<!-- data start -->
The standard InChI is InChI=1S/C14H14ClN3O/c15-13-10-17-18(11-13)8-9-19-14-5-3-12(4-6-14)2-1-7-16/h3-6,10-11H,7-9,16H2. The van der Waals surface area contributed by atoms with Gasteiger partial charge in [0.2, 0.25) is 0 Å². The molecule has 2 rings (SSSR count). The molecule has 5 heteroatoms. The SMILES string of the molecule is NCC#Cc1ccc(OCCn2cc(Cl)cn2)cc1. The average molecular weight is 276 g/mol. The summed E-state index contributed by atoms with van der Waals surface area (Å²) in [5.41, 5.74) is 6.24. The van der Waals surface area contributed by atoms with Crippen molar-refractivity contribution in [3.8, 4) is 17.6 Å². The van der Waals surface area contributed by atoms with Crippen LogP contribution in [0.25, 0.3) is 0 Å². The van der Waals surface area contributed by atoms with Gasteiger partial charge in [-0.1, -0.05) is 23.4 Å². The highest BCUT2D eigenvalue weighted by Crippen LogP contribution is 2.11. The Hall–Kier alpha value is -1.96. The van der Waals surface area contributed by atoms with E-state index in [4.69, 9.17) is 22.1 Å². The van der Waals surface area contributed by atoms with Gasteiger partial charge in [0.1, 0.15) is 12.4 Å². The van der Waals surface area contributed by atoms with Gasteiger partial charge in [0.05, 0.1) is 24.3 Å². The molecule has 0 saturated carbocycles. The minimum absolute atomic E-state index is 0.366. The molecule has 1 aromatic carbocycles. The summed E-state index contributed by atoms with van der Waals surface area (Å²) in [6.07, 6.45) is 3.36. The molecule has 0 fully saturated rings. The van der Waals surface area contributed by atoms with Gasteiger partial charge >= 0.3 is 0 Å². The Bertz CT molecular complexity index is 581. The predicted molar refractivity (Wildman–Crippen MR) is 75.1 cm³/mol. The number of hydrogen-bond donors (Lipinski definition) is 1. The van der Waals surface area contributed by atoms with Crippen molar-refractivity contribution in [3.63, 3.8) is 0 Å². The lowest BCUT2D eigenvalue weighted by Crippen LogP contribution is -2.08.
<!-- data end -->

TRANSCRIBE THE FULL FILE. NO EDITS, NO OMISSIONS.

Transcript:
The standard InChI is InChI=1S/C14H14ClN3O/c15-13-10-17-18(11-13)8-9-19-14-5-3-12(4-6-14)2-1-7-16/h3-6,10-11H,7-9,16H2. The van der Waals surface area contributed by atoms with Gasteiger partial charge in [0.2, 0.25) is 0 Å². The molecule has 2 rings (SSSR count). The molecule has 5 heteroatoms. The SMILES string of the molecule is NCC#Cc1ccc(OCCn2cc(Cl)cn2)cc1. The average molecular weight is 276 g/mol. The summed E-state index contributed by atoms with van der Waals surface area (Å²) in [5.41, 5.74) is 6.24. The van der Waals surface area contributed by atoms with Crippen molar-refractivity contribution in [3.8, 4) is 17.6 Å². The van der Waals surface area contributed by atoms with Crippen LogP contribution in [0.25, 0.3) is 0 Å². The van der Waals surface area contributed by atoms with Gasteiger partial charge in [-0.1, -0.05) is 23.4 Å². The highest BCUT2D eigenvalue weighted by Crippen LogP contribution is 2.11. The Hall–Kier alpha value is -1.96. The van der Waals surface area contributed by atoms with E-state index in [4.69, 9.17) is 22.1 Å². The van der Waals surface area contributed by atoms with Gasteiger partial charge in [0.1, 0.15) is 12.4 Å². The van der Waals surface area contributed by atoms with Gasteiger partial charge in [0.05, 0.1) is 24.3 Å². The molecule has 0 saturated carbocycles. The minimum absolute atomic E-state index is 0.366. The molecule has 1 aromatic carbocycles. The summed E-state index contributed by atoms with van der Waals surface area (Å²) in [6.07, 6.45) is 3.36. The molecule has 0 fully saturated rings. The van der Waals surface area contributed by atoms with Gasteiger partial charge >= 0.3 is 0 Å². The Bertz CT molecular complexity index is 581. The predicted molar refractivity (Wildman–Crippen MR) is 75.1 cm³/mol. The number of hydrogen-bond donors (Lipinski definition) is 1. The van der Waals surface area contributed by atoms with Crippen molar-refractivity contribution in [3.63, 3.8) is 0 Å². The lowest BCUT2D eigenvalue weighted by Crippen LogP contribution is -2.08.